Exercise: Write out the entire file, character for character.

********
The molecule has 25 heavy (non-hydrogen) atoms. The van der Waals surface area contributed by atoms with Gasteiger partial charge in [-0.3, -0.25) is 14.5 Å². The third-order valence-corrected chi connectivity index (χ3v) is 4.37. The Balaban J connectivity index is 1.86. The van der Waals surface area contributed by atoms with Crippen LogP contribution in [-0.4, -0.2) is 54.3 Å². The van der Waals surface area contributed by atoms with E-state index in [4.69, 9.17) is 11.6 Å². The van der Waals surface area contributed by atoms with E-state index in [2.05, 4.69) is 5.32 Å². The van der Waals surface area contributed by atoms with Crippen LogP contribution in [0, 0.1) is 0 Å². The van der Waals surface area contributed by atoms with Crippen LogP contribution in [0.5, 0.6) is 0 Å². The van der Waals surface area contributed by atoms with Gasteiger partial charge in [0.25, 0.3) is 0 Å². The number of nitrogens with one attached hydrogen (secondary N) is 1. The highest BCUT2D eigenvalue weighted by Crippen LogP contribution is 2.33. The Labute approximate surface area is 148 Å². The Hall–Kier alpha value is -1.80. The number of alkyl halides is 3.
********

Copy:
The molecule has 25 heavy (non-hydrogen) atoms. The van der Waals surface area contributed by atoms with Gasteiger partial charge in [-0.3, -0.25) is 14.5 Å². The third-order valence-corrected chi connectivity index (χ3v) is 4.37. The Balaban J connectivity index is 1.86. The van der Waals surface area contributed by atoms with Crippen LogP contribution in [-0.4, -0.2) is 54.3 Å². The van der Waals surface area contributed by atoms with E-state index in [4.69, 9.17) is 11.6 Å². The van der Waals surface area contributed by atoms with E-state index in [2.05, 4.69) is 5.32 Å². The van der Waals surface area contributed by atoms with Crippen LogP contribution in [0, 0.1) is 0 Å². The van der Waals surface area contributed by atoms with Crippen LogP contribution in [0.5, 0.6) is 0 Å². The van der Waals surface area contributed by atoms with Gasteiger partial charge in [0.25, 0.3) is 0 Å². The number of nitrogens with one attached hydrogen (secondary N) is 1. The highest BCUT2D eigenvalue weighted by Crippen LogP contribution is 2.33. The Labute approximate surface area is 148 Å². The Hall–Kier alpha value is -1.80. The number of alkyl halides is 3.